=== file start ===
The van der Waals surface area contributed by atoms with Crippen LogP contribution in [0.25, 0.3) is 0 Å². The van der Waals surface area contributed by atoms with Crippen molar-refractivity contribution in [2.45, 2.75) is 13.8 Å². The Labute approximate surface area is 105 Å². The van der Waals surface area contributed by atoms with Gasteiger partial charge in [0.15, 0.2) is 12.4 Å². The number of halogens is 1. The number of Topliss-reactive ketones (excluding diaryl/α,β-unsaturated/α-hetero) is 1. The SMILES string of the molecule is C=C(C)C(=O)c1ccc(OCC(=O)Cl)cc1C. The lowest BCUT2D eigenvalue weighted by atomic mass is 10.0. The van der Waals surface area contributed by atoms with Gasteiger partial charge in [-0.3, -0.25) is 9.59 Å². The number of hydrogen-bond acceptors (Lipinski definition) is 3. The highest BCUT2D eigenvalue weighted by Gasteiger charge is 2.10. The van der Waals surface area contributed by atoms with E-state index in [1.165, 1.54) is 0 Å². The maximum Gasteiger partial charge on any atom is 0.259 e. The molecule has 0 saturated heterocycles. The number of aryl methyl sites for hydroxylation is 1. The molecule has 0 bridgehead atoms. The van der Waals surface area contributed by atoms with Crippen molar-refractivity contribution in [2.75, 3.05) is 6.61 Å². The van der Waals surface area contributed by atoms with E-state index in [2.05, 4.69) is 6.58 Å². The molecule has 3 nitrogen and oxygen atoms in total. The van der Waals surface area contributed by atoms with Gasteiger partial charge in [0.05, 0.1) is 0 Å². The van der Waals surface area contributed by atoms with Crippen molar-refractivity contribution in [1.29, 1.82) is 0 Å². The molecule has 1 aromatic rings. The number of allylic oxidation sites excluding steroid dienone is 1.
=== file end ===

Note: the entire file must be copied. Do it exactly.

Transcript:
The van der Waals surface area contributed by atoms with Crippen LogP contribution in [0.25, 0.3) is 0 Å². The van der Waals surface area contributed by atoms with Crippen molar-refractivity contribution in [2.45, 2.75) is 13.8 Å². The Labute approximate surface area is 105 Å². The van der Waals surface area contributed by atoms with Gasteiger partial charge in [0.15, 0.2) is 12.4 Å². The number of halogens is 1. The number of Topliss-reactive ketones (excluding diaryl/α,β-unsaturated/α-hetero) is 1. The SMILES string of the molecule is C=C(C)C(=O)c1ccc(OCC(=O)Cl)cc1C. The lowest BCUT2D eigenvalue weighted by atomic mass is 10.0. The van der Waals surface area contributed by atoms with Gasteiger partial charge in [-0.3, -0.25) is 9.59 Å². The number of hydrogen-bond acceptors (Lipinski definition) is 3. The highest BCUT2D eigenvalue weighted by Gasteiger charge is 2.10. The van der Waals surface area contributed by atoms with E-state index in [1.165, 1.54) is 0 Å². The maximum Gasteiger partial charge on any atom is 0.259 e. The molecule has 0 saturated heterocycles. The number of aryl methyl sites for hydroxylation is 1. The molecule has 0 bridgehead atoms. The van der Waals surface area contributed by atoms with Crippen molar-refractivity contribution in [2.75, 3.05) is 6.61 Å². The van der Waals surface area contributed by atoms with E-state index in [2.05, 4.69) is 6.58 Å². The molecule has 3 nitrogen and oxygen atoms in total. The van der Waals surface area contributed by atoms with Gasteiger partial charge in [0.05, 0.1) is 0 Å². The van der Waals surface area contributed by atoms with Crippen molar-refractivity contribution in [1.29, 1.82) is 0 Å². The molecule has 1 aromatic rings. The number of allylic oxidation sites excluding steroid dienone is 1.